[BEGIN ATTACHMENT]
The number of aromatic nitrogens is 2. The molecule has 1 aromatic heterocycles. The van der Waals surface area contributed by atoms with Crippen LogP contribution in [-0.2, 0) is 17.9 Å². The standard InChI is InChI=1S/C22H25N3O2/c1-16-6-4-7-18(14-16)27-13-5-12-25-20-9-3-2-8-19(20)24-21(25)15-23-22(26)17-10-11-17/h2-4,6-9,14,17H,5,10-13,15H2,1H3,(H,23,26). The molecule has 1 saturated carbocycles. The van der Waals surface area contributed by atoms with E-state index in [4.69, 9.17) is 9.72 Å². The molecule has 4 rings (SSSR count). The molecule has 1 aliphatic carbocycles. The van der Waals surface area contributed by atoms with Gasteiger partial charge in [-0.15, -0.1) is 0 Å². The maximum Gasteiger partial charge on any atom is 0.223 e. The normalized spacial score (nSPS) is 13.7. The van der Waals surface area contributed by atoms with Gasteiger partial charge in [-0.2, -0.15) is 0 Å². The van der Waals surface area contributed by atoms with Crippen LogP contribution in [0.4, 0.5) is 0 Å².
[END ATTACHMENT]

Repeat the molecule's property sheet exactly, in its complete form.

The number of aromatic nitrogens is 2. The molecule has 1 aromatic heterocycles. The van der Waals surface area contributed by atoms with Crippen LogP contribution in [-0.2, 0) is 17.9 Å². The standard InChI is InChI=1S/C22H25N3O2/c1-16-6-4-7-18(14-16)27-13-5-12-25-20-9-3-2-8-19(20)24-21(25)15-23-22(26)17-10-11-17/h2-4,6-9,14,17H,5,10-13,15H2,1H3,(H,23,26). The molecule has 1 saturated carbocycles. The van der Waals surface area contributed by atoms with E-state index in [4.69, 9.17) is 9.72 Å². The molecule has 4 rings (SSSR count). The molecule has 1 aliphatic carbocycles. The van der Waals surface area contributed by atoms with Gasteiger partial charge in [-0.15, -0.1) is 0 Å². The maximum Gasteiger partial charge on any atom is 0.223 e. The normalized spacial score (nSPS) is 13.7. The van der Waals surface area contributed by atoms with Gasteiger partial charge in [-0.2, -0.15) is 0 Å². The van der Waals surface area contributed by atoms with Crippen LogP contribution in [0.4, 0.5) is 0 Å².